December 1, 2022

Adjunct Faculty on the Rise at NMC

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Sara Bagley
Staff Writer

“[Adjuncts play] an incredibly important role,” said Nick Nissley, president of Northwestern Michigan College (NMC). “They bring a heightened relevance of what’s happening now, and really help broaden curriculum in some times.”

US News lists NMC as tied for the number one public college. And behind every great educational institution is a group of caring, hardworking professors. NMC is no different. With 290 instructors covering 80+ areas of study, NMC strives to offer the best education and resources possible for every student that comes through its doors, whether they are there for a 2 or 4-year degree.

Of those 290 instructors, 209 are adjunct faculty. Adjunct faculty, sometimes known as at-will or part-time employees, operate on semester-long contracts. “Adjuncts usually have full-time jobs,” Nissley said. “They have a love for teaching and engaging with students.” Nissley, who worked as an adjunct professor himself between 1995 and 2000, described his experience. Despite working 60-70 hours per week, he showed up at the college on Saturday mornings to work with students who also had jobs and lives.

While both full-time and adjunct faculty have the same educational and field experience requirements before hiring, adjuncts have no job security and no union to protect them. However, adjunct faculty do have access to programs, including tuition reimbursement for themselves and family members, and receive funding access for teaching and field development. “We’re very mindful about how we compensate,” Nissley said. “We try to get [NMC] adjuncts within the top 20% of adjunct faculty.” He stressed the importance of acknowledging their contribution with the  Adjunct Excellence Award given at commencement ceremonies, and making sure adjunct faculty participate in committee boards throughout the college, including the committee for the new Diversity, Equity, Inclusion, and Belonging Initiative.

Even still, some adjunct faculty have not felt  appreciated.

“The definition of adjunct is not essential. We’re a thing added on,” said Andrea Gerring, an adjunct professor currently teaching art history. She has held her position at NMC for 12 years. Soon after she started, a full-time instructor of art history retired, and she hoped to take over that position. Instead, NMC eliminated the full-time position—and adjunct faculty filled the hole.

Over the 2020-21 and 2021-22 academic years, six full-time instructors retired. According to Mark Liebling, AVP of human resources at NMC, there have been four regular faculty and 37 adjunct faculty hired so far this year. “A lot of full-time positions, people are retiring, and they’re replaced with adjuncts. It doesn’t serve the students,” Coreene Kreiser, a former humanities adjunct faculty member, explained. “You’re not fully invested in the college because the college isn’t fully invested in you.”

Kreiser, the sole instructor for Photography I and Photography II, as well as an instructor for 2D design, claimed that she had several issues with administration during her four years at NMC, including bullying, neglect, and dismissal of her concerns. “It was drilled in me. I was just an adjunct. I was disposable,” Kreiser said. “They listen to your complaints, nobody does anything.”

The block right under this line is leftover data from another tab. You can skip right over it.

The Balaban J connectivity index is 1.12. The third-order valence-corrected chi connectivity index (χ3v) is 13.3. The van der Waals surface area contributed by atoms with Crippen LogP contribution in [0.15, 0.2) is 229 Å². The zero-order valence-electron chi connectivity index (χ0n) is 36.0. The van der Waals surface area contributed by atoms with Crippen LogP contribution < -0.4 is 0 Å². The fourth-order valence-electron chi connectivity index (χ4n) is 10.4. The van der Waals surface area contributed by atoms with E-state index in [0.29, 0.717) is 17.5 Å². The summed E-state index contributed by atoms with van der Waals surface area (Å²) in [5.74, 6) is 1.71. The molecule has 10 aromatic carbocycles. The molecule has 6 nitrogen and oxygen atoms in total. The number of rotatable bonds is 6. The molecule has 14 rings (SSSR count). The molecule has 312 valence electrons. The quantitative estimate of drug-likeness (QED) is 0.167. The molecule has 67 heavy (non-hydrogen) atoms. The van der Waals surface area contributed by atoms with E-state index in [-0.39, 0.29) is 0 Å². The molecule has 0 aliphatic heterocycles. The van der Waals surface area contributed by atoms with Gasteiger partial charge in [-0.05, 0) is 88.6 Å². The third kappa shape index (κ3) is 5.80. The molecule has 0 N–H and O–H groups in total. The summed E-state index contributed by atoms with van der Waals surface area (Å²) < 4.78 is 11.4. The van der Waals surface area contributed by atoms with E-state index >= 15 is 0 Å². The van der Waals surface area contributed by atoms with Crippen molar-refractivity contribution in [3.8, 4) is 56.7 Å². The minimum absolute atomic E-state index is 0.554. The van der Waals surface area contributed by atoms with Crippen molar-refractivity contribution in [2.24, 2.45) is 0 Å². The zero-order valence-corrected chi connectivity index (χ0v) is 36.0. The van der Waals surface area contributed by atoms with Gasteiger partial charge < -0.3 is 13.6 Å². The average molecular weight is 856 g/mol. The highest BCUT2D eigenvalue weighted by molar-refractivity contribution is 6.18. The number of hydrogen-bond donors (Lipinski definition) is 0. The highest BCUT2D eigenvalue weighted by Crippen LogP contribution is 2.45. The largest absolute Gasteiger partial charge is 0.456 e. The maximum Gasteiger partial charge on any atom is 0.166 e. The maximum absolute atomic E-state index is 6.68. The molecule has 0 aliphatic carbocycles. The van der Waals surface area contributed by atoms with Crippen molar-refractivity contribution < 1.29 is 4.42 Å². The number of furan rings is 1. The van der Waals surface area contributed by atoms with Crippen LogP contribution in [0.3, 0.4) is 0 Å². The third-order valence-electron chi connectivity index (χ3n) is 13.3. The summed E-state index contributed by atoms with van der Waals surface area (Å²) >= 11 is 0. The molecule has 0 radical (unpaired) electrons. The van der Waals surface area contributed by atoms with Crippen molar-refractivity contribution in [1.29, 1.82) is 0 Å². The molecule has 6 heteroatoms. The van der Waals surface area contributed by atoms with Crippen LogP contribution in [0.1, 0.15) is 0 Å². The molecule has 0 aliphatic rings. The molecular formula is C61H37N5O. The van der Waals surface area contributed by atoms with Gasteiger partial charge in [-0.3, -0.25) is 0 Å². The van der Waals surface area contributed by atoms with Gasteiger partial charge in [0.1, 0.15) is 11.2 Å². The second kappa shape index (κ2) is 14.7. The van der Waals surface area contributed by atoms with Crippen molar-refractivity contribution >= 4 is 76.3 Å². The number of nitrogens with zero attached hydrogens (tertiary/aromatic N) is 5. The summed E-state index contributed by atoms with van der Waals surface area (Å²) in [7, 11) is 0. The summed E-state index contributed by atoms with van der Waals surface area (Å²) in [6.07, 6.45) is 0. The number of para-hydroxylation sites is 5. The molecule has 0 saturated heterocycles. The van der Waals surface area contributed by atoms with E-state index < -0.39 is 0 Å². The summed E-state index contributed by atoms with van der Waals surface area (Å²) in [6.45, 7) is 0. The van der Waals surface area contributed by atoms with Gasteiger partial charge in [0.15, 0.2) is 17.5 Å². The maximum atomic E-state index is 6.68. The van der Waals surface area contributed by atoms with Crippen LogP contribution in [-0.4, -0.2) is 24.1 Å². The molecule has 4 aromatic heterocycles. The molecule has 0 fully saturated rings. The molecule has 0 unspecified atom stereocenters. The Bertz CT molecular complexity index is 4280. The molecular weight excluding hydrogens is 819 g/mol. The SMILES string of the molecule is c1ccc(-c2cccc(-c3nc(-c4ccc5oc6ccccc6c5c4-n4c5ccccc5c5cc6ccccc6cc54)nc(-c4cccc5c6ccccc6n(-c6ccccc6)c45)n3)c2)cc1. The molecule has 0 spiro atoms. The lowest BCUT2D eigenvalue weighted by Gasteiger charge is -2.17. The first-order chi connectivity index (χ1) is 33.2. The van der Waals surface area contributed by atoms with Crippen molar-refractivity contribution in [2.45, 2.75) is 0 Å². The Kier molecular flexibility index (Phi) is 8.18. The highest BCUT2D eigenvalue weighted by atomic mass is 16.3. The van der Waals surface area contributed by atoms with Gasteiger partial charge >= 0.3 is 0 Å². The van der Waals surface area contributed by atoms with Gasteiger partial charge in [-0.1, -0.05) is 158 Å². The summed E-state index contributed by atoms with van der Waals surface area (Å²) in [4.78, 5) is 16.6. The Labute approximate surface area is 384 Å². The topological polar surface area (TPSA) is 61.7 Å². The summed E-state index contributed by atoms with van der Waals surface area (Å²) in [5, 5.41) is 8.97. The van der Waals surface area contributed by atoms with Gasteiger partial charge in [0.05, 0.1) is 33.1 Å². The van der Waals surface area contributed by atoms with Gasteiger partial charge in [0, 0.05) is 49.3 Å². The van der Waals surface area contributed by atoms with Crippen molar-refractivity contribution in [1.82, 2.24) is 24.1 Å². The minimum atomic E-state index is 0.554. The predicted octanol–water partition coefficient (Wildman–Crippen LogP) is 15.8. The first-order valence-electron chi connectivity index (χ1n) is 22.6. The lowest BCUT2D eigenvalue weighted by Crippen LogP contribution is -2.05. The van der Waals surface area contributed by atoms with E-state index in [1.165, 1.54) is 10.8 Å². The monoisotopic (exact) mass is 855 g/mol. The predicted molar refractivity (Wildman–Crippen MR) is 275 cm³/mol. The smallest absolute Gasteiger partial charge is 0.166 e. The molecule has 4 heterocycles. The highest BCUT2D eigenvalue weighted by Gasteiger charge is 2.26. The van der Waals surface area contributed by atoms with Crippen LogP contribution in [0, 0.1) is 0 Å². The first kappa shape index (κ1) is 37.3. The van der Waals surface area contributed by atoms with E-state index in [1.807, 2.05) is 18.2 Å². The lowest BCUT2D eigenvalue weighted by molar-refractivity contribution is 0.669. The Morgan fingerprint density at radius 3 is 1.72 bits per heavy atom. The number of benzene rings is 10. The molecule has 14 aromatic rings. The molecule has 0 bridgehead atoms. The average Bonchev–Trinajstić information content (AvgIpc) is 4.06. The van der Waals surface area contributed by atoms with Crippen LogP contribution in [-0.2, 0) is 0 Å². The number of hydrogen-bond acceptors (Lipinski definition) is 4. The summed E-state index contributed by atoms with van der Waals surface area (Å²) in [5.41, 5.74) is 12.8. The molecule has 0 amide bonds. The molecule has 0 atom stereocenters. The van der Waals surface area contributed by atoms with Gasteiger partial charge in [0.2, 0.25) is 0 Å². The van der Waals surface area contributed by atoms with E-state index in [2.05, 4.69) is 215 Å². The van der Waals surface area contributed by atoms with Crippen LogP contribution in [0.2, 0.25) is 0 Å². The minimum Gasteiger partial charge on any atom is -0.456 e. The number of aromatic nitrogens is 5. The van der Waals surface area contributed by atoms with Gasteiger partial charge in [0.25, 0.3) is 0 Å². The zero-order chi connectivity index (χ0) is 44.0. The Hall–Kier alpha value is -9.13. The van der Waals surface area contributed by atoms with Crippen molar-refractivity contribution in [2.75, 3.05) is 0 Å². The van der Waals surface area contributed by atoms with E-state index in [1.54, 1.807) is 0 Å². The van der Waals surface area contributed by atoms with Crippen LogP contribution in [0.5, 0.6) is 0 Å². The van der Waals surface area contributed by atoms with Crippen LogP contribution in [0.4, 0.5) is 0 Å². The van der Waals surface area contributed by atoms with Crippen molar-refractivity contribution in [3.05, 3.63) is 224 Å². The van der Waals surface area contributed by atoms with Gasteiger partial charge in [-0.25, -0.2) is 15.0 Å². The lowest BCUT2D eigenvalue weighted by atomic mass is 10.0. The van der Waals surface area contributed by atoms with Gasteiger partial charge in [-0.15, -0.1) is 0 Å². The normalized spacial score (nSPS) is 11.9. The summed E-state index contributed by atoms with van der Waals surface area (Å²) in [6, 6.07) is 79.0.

Gerring claimed to have had similar experiences. NMC gave her courses to a full-time teacher so that they could get overload pay, according to Gerring, and she didn’t know where to turn for help. She said she experienced a less-qualified, full-time instructor take over the online class she built, while NMC forced her to teach in-person. “There’s too much ‘he said, she said,’” she shared, adding, “NMC seems to make decisions before asking if this is in the best interest of the students.”

After this experience, Gerring has challenged whether the quality of the course is sustained when courses switch hands, as students put trust in NMC to provide them the best education possible.

Kreiser, after accepting a full-time teaching position at Greenspire High School, found herself questioning the college’s commitment to the students as well. With the full-time position taking over her days, she requested to move her office hours or necessary in-person sessions to evenings. NMC denied her request and let her go three weeks before the spring semester started.

NMC reassigned her photography classes to a drawing instructor- who taught the course using the existing Moodle content.

However, when Kreiser left, she took the Moodle content with her, as it was all information and lessons created by her based on her skills and experiences as a professional photographer. Eventually, NMC canceled the class. “The students and the college are the ones losing out,” Kreiser said. “I got into teaching to help people and teach people.”

Even given their different experiences, Kreiser, Gerring, and Nissley all agree that teaching is for the love of the student. “The ultimate goal is about student success,” Nissley said. “In the end, you’re the one who receives that education.”

Photo courtesy of Hannah Gaither